Dachshunds are classified by the American Kennel Club (AKC) as hounds. They appeared in historical records in the 1500s. At that time, they were called badger dogs. The smooth-hair variety was the first and they came from a cross between Pinscher and a miniature French pointer. It is believed that the smooth-hair Dachshund was crossed with the German Stoberhund and spaniels to create the long-haired type in the 16th century. They were highly valued because of their strong scenting ability, small size and fierce determination. They have short, strong legs that are well proportioned for digging.
7Dachshunds Are Easy to Keep Clean
Along with the tendency to dig, your pup may also like to roll in the dirt, especially if it smells great. You may not agree with your dog’s idea of great smelling dirt and begin the bathing process. If there is no added odor, you may need to bathe your dog only once every six weeks.
Another of the top 10 things you should know before owning a Dachshund is that they are moderate shedders, so it should be enough to brush smooth and longhaired dogs once a week. Wirehaired pups need a different kind of grooming. The dead hairs in the coat need to be stripped twice a year. It can be professionally done, or you can learn how to do it. Wirehaired Dachshunds have bushy eyebrows and beards that need trimming. Both wirehaired and longhaired dogs have hair between their paw pads that also needs to be trimmed. According to some owners, the short-haired type smells the most doggy.
If you want to clean the ears yourself, be gentle and don’t use a cotton bud. You may get a cleaning solution from your vet and wipe out the ear with a cotton ball without going deep into the ear. Finally, make sure you trim the nails every other week and never hear them clicking on the floor.
6Dachshunds Are Notoriously Difficult to Train
It’s that stubborn streak that makes Dachshunds resist training. It appears they don’t see the point since they are in charge of things anyway. However, with bribes, usually treats, it is possible to get them to do what you want eventually. It’s important because being housebroken is necessary if he is going to live indoors. Dachshunds get cold easily and may not want to go out on a cold night if he thinks there is any other option, such as peeing on the living room rug.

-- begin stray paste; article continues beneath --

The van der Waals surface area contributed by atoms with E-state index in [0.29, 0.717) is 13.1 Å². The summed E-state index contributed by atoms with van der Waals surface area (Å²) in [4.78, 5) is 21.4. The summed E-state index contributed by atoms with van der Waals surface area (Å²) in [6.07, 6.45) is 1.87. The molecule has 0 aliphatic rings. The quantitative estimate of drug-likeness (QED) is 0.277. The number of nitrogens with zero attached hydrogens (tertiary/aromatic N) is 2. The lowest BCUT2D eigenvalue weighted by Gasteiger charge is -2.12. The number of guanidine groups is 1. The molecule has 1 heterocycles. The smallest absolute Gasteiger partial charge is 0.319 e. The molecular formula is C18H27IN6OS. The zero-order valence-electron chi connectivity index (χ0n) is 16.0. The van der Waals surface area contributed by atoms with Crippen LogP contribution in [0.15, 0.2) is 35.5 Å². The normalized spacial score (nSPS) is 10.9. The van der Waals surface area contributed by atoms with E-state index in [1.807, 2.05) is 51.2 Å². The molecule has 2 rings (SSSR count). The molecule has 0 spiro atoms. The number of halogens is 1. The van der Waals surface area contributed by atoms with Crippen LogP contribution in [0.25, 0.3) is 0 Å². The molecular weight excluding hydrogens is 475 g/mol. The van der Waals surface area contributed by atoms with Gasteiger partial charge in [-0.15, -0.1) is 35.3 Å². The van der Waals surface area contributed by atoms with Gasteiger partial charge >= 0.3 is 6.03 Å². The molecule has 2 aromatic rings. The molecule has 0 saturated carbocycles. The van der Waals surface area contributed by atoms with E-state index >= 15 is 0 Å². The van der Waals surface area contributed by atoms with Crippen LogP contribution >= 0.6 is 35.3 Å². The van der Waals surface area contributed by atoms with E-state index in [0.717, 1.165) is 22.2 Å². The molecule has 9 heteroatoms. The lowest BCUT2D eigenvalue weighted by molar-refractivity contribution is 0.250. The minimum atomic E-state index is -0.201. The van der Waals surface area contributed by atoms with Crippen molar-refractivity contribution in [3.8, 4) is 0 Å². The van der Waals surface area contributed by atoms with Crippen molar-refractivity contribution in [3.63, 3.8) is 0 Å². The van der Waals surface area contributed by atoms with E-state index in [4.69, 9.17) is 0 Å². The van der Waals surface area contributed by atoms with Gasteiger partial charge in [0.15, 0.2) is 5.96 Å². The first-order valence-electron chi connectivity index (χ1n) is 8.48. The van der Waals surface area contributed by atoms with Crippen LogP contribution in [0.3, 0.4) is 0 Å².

While a Dachshund may not be naturally obedient, once you take the time and effort that may be required to teach your dog to obey, his loyalty knows no bounds. If you can find a good motivator, usually food, you may have a chance, but you will need a sense of humor, patience and consistency. In many cases, the Dachshund will not conform willingly and only regular, unwavering orders along with treats, of course, will eventually be obeyed.
Since Dachshunds love to eat, which is why food may be the right motivator, they are also prone to gain weight. When you treat your dog during training, it may be better to find low-fat treats. Overweight pets are not healthy, but overweight Dachshunds can develop serious problems with their backs. The extra weight on their belly pulls the spine putting pressure on the vertebrae.
5Dachshunds Enjoy Outdoor Recreation
Dachshunds need a moderate amount of exercise not only to keep their weight down but also because they like having fun. Unless you are in a fenced-in dog park, you should seriously consider if it is wise to let your dog off the leash. They have a tendency to take off, enjoy the free run and not come back when you call.
If you are in open fields, they will smell all the critters in the area and may start to chase a few. Rabbits and field mice may have to run for their lives and going to ground may not help as most Dachshunds love to dig. Not all Dachshunds love to dig, but if your does, look out for your lawn and flower beds. Your dog could dig a tunnel under your fence and get away. This is another place you will see their stubbornness. They do not like to give up. Along with excessive barking, this in another reason not to leave your Dachshund outside unsupervised.
Exercise helps Dachshunds run off steam. They may appear little, but they have big appetites in every way. They can take down a badger, which is no mean feat. Think of your Dachshund as a big dog in a little body. If you live in an apartment, you will need to make sure your dog gets enough running time each day.
4You Might Consider Getting Two
Dachshunds don’t like being left at home alone. They can be trained to accept being alone, but they may also get stressed out and start tearing up your house. If you have close neighbors, they will hear whining and loud barking, remember Dachshunds have big voices. The lonely dog may start clawing the walls and chewing up the furniture. One way to help prevent all of the above is to get another dog, which would preferably be another Dachshund.
If owning two dogs is out of the question, you can crate-train your dog and take him or her with you. There are many places that allow dogs even some restaurants and bars as well as shops. Although big at heart, Dachshunds are relatively small dogs and easy to put in a pet crate and a miniature may fit in a large purse. Most Dachshunds don’t mind being in a crate as they can curl up and feel secure.
Other pets may serve to help a Dachshund not feel abandoned. However, they don’t always accept other pets at first and it may take some time before they all feel like family. According to the journal Applied Animal Behaviour Science, the Dachshund is the most aggressive dog breed.
3Some Pros and Cons about Owning a Dachshund